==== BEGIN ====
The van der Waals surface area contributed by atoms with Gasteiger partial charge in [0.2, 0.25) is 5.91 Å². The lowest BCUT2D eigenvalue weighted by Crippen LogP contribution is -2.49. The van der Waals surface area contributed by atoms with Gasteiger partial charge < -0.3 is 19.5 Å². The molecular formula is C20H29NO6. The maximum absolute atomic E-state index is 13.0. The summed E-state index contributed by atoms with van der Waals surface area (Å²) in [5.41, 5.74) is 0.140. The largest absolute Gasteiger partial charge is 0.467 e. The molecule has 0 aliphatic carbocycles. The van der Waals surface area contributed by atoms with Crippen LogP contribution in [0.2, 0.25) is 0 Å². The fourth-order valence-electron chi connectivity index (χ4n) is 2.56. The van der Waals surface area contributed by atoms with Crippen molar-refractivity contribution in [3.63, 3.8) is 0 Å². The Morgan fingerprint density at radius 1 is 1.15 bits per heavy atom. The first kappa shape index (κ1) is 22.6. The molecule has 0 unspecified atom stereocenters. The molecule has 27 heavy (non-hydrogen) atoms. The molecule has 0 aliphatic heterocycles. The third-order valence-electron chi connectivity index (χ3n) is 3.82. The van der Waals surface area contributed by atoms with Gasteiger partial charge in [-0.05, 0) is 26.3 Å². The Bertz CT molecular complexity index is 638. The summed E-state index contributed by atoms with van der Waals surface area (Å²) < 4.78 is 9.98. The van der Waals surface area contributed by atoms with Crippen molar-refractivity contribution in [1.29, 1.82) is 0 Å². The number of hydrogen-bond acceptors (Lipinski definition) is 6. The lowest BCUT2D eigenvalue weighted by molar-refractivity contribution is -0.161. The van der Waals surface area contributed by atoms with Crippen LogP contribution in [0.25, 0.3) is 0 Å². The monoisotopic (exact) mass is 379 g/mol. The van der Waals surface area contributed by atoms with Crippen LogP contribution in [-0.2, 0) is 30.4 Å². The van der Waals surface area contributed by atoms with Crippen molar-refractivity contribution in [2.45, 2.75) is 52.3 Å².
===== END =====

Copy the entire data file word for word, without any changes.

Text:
The van der Waals surface area contributed by atoms with Gasteiger partial charge in [0.2, 0.25) is 5.91 Å². The lowest BCUT2D eigenvalue weighted by Crippen LogP contribution is -2.49. The van der Waals surface area contributed by atoms with Gasteiger partial charge < -0.3 is 19.5 Å². The molecular formula is C20H29NO6. The maximum absolute atomic E-state index is 13.0. The summed E-state index contributed by atoms with van der Waals surface area (Å²) in [5.41, 5.74) is 0.140. The largest absolute Gasteiger partial charge is 0.467 e. The molecule has 0 aliphatic carbocycles. The van der Waals surface area contributed by atoms with Crippen LogP contribution in [0.2, 0.25) is 0 Å². The fourth-order valence-electron chi connectivity index (χ4n) is 2.56. The van der Waals surface area contributed by atoms with Crippen molar-refractivity contribution in [3.63, 3.8) is 0 Å². The Morgan fingerprint density at radius 1 is 1.15 bits per heavy atom. The first kappa shape index (κ1) is 22.6. The molecule has 0 unspecified atom stereocenters. The molecule has 27 heavy (non-hydrogen) atoms. The molecule has 0 aliphatic heterocycles. The third-order valence-electron chi connectivity index (χ3n) is 3.82. The van der Waals surface area contributed by atoms with Gasteiger partial charge in [-0.05, 0) is 26.3 Å². The Bertz CT molecular complexity index is 638. The summed E-state index contributed by atoms with van der Waals surface area (Å²) < 4.78 is 9.98. The van der Waals surface area contributed by atoms with Crippen molar-refractivity contribution in [1.29, 1.82) is 0 Å². The number of hydrogen-bond acceptors (Lipinski definition) is 6. The lowest BCUT2D eigenvalue weighted by molar-refractivity contribution is -0.161. The van der Waals surface area contributed by atoms with Crippen LogP contribution in [0.25, 0.3) is 0 Å². The monoisotopic (exact) mass is 379 g/mol. The van der Waals surface area contributed by atoms with Crippen LogP contribution in [-0.2, 0) is 30.4 Å². The van der Waals surface area contributed by atoms with Crippen molar-refractivity contribution in [2.45, 2.75) is 52.3 Å².